best with headphones.
April 9, 2020 8:12 AM   Subscribe

Apocalypse Here: Bernie Krause’s field recordings sound the alarm - "A pivotal figure in early electronic music, Bernie Krause has dedicated his life to recording the Earth’s natural habitats. Dorothy Feaver traces Krause’s journey from Moog sales rep to the mastermind behind the urgent audio-visual artwork, The Great Animal Orchestra [previously]."

Do you hear what I hear? – The science of soundscapes

Wild Sanctuary - "Since 1968, Wild Sanctuary has traveled the globe to record, archive, research, and express the voice of the natural world - its soundscape. These increasingly rare sounds of the wild inform and enrich our specialized efforts from the field to public performance." Listen to Samples[audio]

Listening to Nature: The Emerging Field of Bioacoustics

The Voice Of The Natural World[audio] - "Bernie Krause has been recording wild soundscapes -- the wind in the trees, the chirping of birds, the subtle sounds of insect larvae -- for 45 years. In that time, he has seen many environments radically altered by humans, sometimes even by practices thought to be environmentally safe. A surprising look at what we can learn through nature's symphonies, from the grunting of a sea anemone to the sad calls of a beaver in mourning."

Listening To Wild Soundscapes[audio]

Citizen Science and Soundscape Ecology


Bernie Krause on The Great Animal Orchestra

Soundscape ecology with Bernie Krause[audio]

Episode 44 - Do Not Disturb[audio]
Bernie Krause joins us to help illuminate the complexity of natural soundscapes, and the threats to their stability.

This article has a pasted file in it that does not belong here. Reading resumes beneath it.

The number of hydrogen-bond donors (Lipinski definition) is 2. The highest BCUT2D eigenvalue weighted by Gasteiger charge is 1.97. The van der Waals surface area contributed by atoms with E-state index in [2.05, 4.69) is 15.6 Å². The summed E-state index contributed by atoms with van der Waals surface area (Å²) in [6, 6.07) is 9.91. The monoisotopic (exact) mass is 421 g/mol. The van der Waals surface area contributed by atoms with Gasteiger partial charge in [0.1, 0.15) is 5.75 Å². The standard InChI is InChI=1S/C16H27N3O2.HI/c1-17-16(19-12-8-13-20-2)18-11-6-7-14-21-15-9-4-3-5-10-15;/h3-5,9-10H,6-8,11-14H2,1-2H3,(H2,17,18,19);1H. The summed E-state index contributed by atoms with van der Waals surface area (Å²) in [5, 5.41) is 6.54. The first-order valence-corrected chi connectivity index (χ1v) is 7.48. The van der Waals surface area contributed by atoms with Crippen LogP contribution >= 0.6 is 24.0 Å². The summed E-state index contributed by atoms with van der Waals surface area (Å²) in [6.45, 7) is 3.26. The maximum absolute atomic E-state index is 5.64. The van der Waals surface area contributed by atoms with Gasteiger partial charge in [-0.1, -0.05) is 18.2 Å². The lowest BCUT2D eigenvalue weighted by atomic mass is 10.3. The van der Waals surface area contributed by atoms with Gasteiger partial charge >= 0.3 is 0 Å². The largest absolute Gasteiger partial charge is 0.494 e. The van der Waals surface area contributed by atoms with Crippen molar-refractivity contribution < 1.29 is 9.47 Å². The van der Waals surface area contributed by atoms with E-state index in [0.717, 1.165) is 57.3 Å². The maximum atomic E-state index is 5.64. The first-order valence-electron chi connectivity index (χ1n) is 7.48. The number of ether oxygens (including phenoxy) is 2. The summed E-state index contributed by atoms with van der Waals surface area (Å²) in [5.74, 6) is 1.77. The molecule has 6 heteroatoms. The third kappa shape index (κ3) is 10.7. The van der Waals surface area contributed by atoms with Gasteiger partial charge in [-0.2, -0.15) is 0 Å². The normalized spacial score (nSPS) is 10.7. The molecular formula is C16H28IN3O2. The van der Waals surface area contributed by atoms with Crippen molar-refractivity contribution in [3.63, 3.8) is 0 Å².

The world is waking up to the negative health consequences of noise pollution. The WHO recognizes noise as a health crisis, and the number of places around the world not devastated by human noise is rapidly depleting. But the problems posed by our traffic noise, our airplane noise, and other anthropogenic intrusions go much deeper than the long list of human health effects like stroke, heart disease, diabetes, mental health problems, and increased general mortality. The natural world organizes itself in large part through sound. Our noise disrupts these delicate systems, breaks down ecosystems, and drives species into confusion, disarray, and death.

Can we relearn how to listen before it's too late?
posted by the man of twists and turns (3 comments total) 22 users marked this as a favorite
 
I remember loving In A Wild Sanctuary. Thanks for the update!
posted by Johnny Wallflower at 8:33 AM on April 9




Way back in the mists of time (late 80s? early 90s?) a friend gave me a mini-CD with Fish Wrap and Jungle Shoes on it. I listened to it a handful of times over the next few years and enjoyed it, then forgot about it...until now.
posted by Greg_Ace at 10:22 AM on April 9


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